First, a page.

Stay one step ahead of cyber criminals
NZ Herald April 6
Listen to Tom Clare speak and you would be extremely concerned about where you go on the internet.
You'll not just consider updating your antivirus software, you might start asking questions about what your internet service provider is doing to protect you.
Clare is the principal author of the Blue Coat 2011 web security report.
Blue Coat sells a secure proxy gateway that sits between customers and the internet, rating 3 billion web requests a week from its 72 million users. In combination with the antivirus information it pulls in from partners such as Trend Micro, that sort of reach gives it a handle on the changing face of cyber-crime.
"The top categories for delivering malware used to be the traditional red light areas - hacking, gambling, personal lust," Clare says. But during the past year cyber criminals have moved their activities to known sites with good reputations.
Dynamic web links are used to load attack elements from a number of sites, rather than lurking on one dodgy server in downtown Taipei.
The criminals hack insecure sites or acquire access credentials, thus getting around reputation filters, the so-called white and black lists and commonly blocked web categories.
Death, drama and disaster are powerful lures to get people to jump on to the internet, and any news story can be used by criminals to create hooks to web links that lead to threats.
Social networking is creating new opportunities, through Facebook links or tiny URLs from Twitter. Simple keyword ratings prove ineffective against such attacks and defences need to understand wider patterns - why is this page from Boston going to Kiev to load an invisible element?
Last year opened with Operation Aurora, a sophisticated attack over the holiday period when IT shops were thinly staffed, which used flaws in Internet Explorer and Adobe's PDF technology to target more than 30 technology, finance and defence firms.
The attack seemed to be aimed at getting source code from companies such as Google and Adobe.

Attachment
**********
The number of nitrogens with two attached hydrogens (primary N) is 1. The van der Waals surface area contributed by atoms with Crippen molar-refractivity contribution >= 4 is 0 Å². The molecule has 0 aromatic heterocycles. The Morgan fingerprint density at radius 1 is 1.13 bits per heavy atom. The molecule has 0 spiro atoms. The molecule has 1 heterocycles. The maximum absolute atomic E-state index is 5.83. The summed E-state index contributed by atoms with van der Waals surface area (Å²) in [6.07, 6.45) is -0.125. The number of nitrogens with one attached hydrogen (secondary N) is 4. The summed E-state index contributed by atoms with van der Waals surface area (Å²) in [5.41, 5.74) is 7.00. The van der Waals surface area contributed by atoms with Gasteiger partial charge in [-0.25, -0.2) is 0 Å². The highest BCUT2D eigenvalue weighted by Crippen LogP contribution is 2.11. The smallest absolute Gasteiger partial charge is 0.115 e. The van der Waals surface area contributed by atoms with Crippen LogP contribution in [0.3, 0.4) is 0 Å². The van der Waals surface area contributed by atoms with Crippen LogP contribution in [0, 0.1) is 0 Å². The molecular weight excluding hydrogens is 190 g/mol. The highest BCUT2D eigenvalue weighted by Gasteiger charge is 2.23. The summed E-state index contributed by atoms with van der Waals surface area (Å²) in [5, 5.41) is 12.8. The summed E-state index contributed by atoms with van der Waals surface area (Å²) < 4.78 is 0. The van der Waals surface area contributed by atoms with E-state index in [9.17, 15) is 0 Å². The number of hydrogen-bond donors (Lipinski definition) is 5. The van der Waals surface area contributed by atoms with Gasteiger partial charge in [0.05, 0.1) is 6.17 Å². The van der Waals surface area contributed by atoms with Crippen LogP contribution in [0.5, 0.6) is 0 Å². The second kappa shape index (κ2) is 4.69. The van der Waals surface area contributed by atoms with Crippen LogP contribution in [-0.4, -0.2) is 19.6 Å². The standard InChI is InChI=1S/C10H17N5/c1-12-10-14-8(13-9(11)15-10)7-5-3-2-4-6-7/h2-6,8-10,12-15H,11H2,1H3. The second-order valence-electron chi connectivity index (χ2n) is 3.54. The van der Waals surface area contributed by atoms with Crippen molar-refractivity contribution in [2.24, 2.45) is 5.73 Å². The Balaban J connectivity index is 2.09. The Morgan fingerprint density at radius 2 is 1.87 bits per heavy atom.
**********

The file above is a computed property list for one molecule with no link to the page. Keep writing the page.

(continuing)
Once the IE vulnerability was exposed, cyber criminals were quick to launch "me too" attacks, by which time companies with updated antivirus software could expect to be protected. Clare said Aurora led to the creation of advanced PDF tools and active script analysers. "Eventually all attacks reach out to a remote host for more content or to deliver information. These dynamic links and requests are the key to effective web-defence filtering," he says.
Malvertising, or delivering malicious software through fake ads, takes patience. Clare said in one case a relatively new ad domain had existed for about six months, delivering cheap ads to web pages and passing any checks for malware.
Another attack which hit many Italian websites used Twitter search results to create domain names for each day of malware delivery.
A major Google study found fake antivirus software accounts for 15 per cent of malware found on the internet and half of the malware delivered through ads.
Users are told their system is infected so they click on the link to accept, install and pay for fake software. Scareware merges into ransomware, where payment is demanded for a tool to clean up the infected computer. Better to stick with antivirus software from major brands.
Then there's the fake update, which often links to searches for adult material but is now increasingly tied to social networking.
A cyber criminal breaks into a social networking account and sends a short message and link to all the user's friends asking, "Is this a picture of you?" Instead of leading to a picture, the dynamic link asks the users to make a software update before the picture or video can be viewed.
The 2010 Soccer World Cup created many opportunities for cyber criminals, especially for phishing attacks which outnumber malware attacks two to one. Fans looking to watch matches online would be directed to pages which would collect private information and payment credentials. Expect more of the same for this year's Rugby World Cup.
Some crime is moving to malware, which puts keyloggers on to the computer to collect logins and passwords.
Lazier criminals can buy fully developed phishing kits. They may be surprised the kits have a backdoor, so its creator can steal their catch.